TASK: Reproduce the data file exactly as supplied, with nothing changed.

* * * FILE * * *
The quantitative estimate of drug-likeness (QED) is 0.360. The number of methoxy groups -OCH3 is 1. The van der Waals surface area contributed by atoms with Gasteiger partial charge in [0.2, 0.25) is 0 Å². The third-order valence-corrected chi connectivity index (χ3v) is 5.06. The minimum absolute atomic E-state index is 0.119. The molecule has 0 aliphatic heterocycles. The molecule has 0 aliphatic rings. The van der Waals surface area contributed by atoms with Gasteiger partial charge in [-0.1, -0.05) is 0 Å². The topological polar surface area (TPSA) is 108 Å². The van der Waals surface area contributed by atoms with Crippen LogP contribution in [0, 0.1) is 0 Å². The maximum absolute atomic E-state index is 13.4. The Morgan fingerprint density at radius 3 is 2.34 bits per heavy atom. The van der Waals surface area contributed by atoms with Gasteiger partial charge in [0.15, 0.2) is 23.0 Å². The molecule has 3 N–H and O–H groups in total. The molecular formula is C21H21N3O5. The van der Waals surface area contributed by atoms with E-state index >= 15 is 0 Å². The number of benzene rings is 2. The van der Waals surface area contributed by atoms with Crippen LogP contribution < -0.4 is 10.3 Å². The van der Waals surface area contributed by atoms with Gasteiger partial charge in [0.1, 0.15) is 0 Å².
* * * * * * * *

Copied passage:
The quantitative estimate of drug-likeness (QED) is 0.360. The number of methoxy groups -OCH3 is 1. The van der Waals surface area contributed by atoms with Gasteiger partial charge in [0.2, 0.25) is 0 Å². The third-order valence-corrected chi connectivity index (χ3v) is 5.06. The minimum absolute atomic E-state index is 0.119. The molecule has 0 aliphatic heterocycles. The molecule has 0 aliphatic rings. The van der Waals surface area contributed by atoms with Gasteiger partial charge in [-0.1, -0.05) is 0 Å². The topological polar surface area (TPSA) is 108 Å². The van der Waals surface area contributed by atoms with Crippen LogP contribution in [0, 0.1) is 0 Å². The maximum absolute atomic E-state index is 13.4. The Morgan fingerprint density at radius 3 is 2.34 bits per heavy atom. The van der Waals surface area contributed by atoms with Gasteiger partial charge in [0.15, 0.2) is 23.0 Å². The molecule has 3 N–H and O–H groups in total. The molecular formula is C21H21N3O5. The van der Waals surface area contributed by atoms with E-state index >= 15 is 0 Å². The number of benzene rings is 2. The van der Waals surface area contributed by atoms with Crippen LogP contribution < -0.4 is 10.3 Å². The van der Waals surface area contributed by atoms with Gasteiger partial charge in [0.1, 0.15) is 0 Å².